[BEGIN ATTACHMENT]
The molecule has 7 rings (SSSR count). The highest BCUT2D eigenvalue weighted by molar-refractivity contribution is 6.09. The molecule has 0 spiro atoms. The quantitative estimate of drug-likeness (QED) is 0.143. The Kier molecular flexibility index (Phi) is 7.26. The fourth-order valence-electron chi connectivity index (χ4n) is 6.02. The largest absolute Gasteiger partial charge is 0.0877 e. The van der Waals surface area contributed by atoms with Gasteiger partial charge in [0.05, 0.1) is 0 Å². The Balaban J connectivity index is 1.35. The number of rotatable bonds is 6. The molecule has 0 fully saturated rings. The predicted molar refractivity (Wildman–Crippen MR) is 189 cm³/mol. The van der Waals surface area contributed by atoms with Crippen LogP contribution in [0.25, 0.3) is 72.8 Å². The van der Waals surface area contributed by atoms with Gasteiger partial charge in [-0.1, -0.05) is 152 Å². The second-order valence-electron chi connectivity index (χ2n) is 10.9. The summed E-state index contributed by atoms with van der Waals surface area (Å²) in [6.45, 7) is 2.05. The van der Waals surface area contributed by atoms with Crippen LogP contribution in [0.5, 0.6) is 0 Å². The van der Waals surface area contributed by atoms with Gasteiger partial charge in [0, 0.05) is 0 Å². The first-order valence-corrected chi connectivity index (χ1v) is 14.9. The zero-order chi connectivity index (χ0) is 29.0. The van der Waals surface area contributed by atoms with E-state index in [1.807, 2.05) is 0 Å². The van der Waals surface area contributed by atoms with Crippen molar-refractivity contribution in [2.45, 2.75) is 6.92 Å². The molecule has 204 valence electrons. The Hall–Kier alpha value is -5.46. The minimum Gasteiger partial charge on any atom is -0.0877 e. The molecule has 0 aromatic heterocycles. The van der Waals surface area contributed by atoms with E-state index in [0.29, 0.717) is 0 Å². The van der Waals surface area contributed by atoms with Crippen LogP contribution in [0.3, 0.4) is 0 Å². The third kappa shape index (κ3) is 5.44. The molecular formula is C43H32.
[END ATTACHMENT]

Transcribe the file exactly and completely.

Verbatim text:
The molecule has 7 rings (SSSR count). The highest BCUT2D eigenvalue weighted by molar-refractivity contribution is 6.09. The molecule has 0 spiro atoms. The quantitative estimate of drug-likeness (QED) is 0.143. The Kier molecular flexibility index (Phi) is 7.26. The fourth-order valence-electron chi connectivity index (χ4n) is 6.02. The largest absolute Gasteiger partial charge is 0.0877 e. The van der Waals surface area contributed by atoms with Gasteiger partial charge in [0.05, 0.1) is 0 Å². The Balaban J connectivity index is 1.35. The number of rotatable bonds is 6. The molecule has 0 fully saturated rings. The predicted molar refractivity (Wildman–Crippen MR) is 189 cm³/mol. The van der Waals surface area contributed by atoms with Crippen LogP contribution in [0.25, 0.3) is 72.8 Å². The van der Waals surface area contributed by atoms with Gasteiger partial charge in [-0.1, -0.05) is 152 Å². The second-order valence-electron chi connectivity index (χ2n) is 10.9. The summed E-state index contributed by atoms with van der Waals surface area (Å²) in [6.45, 7) is 2.05. The van der Waals surface area contributed by atoms with Crippen LogP contribution in [0.5, 0.6) is 0 Å². The van der Waals surface area contributed by atoms with Gasteiger partial charge in [0, 0.05) is 0 Å². The first-order valence-corrected chi connectivity index (χ1v) is 14.9. The zero-order chi connectivity index (χ0) is 29.0. The van der Waals surface area contributed by atoms with E-state index in [1.807, 2.05) is 0 Å². The van der Waals surface area contributed by atoms with Crippen molar-refractivity contribution in [2.45, 2.75) is 6.92 Å². The molecule has 204 valence electrons. The Hall–Kier alpha value is -5.46. The minimum Gasteiger partial charge on any atom is -0.0877 e. The molecule has 0 aromatic heterocycles. The van der Waals surface area contributed by atoms with E-state index in [0.29, 0.717) is 0 Å². The van der Waals surface area contributed by atoms with Crippen LogP contribution in [0.3, 0.4) is 0 Å². The third kappa shape index (κ3) is 5.44. The molecular formula is C43H32.